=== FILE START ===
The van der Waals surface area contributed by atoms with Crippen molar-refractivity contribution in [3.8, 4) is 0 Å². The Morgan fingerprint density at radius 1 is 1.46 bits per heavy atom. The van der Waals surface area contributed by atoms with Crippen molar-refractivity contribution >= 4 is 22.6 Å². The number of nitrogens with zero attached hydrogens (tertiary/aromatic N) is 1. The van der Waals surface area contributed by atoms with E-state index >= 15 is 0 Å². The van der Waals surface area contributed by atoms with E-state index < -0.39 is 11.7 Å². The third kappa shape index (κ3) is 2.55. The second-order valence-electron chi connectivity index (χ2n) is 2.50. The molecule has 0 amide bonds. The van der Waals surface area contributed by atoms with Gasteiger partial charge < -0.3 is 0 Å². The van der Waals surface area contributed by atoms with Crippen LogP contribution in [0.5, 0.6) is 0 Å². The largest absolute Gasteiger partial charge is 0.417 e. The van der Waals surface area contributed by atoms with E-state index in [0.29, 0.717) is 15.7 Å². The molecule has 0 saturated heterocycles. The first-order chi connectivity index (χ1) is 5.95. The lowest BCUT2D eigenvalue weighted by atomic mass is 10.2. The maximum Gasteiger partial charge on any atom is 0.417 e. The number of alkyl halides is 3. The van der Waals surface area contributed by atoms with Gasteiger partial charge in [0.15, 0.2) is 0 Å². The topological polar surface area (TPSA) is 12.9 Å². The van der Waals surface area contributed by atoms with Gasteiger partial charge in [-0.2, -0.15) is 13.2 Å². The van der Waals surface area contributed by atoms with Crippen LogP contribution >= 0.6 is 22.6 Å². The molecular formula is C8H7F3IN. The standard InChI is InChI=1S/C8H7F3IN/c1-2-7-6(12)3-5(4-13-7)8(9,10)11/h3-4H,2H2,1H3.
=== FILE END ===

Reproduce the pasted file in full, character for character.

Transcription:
The van der Waals surface area contributed by atoms with Crippen molar-refractivity contribution in [3.8, 4) is 0 Å². The Morgan fingerprint density at radius 1 is 1.46 bits per heavy atom. The van der Waals surface area contributed by atoms with Crippen molar-refractivity contribution >= 4 is 22.6 Å². The number of nitrogens with zero attached hydrogens (tertiary/aromatic N) is 1. The van der Waals surface area contributed by atoms with E-state index >= 15 is 0 Å². The van der Waals surface area contributed by atoms with E-state index < -0.39 is 11.7 Å². The third kappa shape index (κ3) is 2.55. The second-order valence-electron chi connectivity index (χ2n) is 2.50. The molecule has 0 amide bonds. The van der Waals surface area contributed by atoms with Gasteiger partial charge < -0.3 is 0 Å². The van der Waals surface area contributed by atoms with Crippen LogP contribution in [0.5, 0.6) is 0 Å². The largest absolute Gasteiger partial charge is 0.417 e. The van der Waals surface area contributed by atoms with E-state index in [0.29, 0.717) is 15.7 Å². The molecule has 0 saturated heterocycles. The first-order chi connectivity index (χ1) is 5.95. The lowest BCUT2D eigenvalue weighted by atomic mass is 10.2. The maximum Gasteiger partial charge on any atom is 0.417 e. The number of alkyl halides is 3. The van der Waals surface area contributed by atoms with Gasteiger partial charge in [0.15, 0.2) is 0 Å². The topological polar surface area (TPSA) is 12.9 Å². The van der Waals surface area contributed by atoms with Gasteiger partial charge in [-0.2, -0.15) is 13.2 Å². The van der Waals surface area contributed by atoms with Crippen LogP contribution >= 0.6 is 22.6 Å². The molecular formula is C8H7F3IN. The standard InChI is InChI=1S/C8H7F3IN/c1-2-7-6(12)3-5(4-13-7)8(9,10)11/h3-4H,2H2,1H3.